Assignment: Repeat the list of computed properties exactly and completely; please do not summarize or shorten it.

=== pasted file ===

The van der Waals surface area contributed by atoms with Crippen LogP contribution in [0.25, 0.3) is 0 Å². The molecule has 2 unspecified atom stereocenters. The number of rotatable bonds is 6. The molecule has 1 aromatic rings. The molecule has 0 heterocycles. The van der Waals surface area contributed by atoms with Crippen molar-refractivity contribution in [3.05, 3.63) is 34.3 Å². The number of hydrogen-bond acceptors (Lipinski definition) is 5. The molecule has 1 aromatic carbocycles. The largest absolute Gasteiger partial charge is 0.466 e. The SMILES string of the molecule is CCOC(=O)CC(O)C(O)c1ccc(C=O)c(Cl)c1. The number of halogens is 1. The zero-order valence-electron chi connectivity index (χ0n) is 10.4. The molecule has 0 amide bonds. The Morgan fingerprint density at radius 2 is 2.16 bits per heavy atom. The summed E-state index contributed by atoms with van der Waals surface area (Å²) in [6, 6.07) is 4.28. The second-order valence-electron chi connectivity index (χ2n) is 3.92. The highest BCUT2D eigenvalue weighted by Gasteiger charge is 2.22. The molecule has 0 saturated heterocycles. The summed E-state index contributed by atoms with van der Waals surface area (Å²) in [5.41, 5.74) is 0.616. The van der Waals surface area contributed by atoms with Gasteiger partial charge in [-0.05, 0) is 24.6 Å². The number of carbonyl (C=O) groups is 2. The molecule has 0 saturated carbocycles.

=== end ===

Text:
The van der Waals surface area contributed by atoms with Crippen LogP contribution in [0.25, 0.3) is 0 Å². The molecule has 2 unspecified atom stereocenters. The number of rotatable bonds is 6. The molecule has 1 aromatic rings. The molecule has 0 heterocycles. The van der Waals surface area contributed by atoms with Crippen molar-refractivity contribution in [3.05, 3.63) is 34.3 Å². The number of hydrogen-bond acceptors (Lipinski definition) is 5. The molecule has 1 aromatic carbocycles. The largest absolute Gasteiger partial charge is 0.466 e. The SMILES string of the molecule is CCOC(=O)CC(O)C(O)c1ccc(C=O)c(Cl)c1. The number of halogens is 1. The zero-order valence-electron chi connectivity index (χ0n) is 10.4. The molecule has 0 amide bonds. The Morgan fingerprint density at radius 2 is 2.16 bits per heavy atom. The summed E-state index contributed by atoms with van der Waals surface area (Å²) in [6, 6.07) is 4.28. The second-order valence-electron chi connectivity index (χ2n) is 3.92. The highest BCUT2D eigenvalue weighted by Gasteiger charge is 2.22. The molecule has 0 saturated heterocycles. The summed E-state index contributed by atoms with van der Waals surface area (Å²) in [5.41, 5.74) is 0.616. The van der Waals surface area contributed by atoms with Gasteiger partial charge in [-0.05, 0) is 24.6 Å². The number of carbonyl (C=O) groups is 2. The molecule has 0 saturated carbocycles.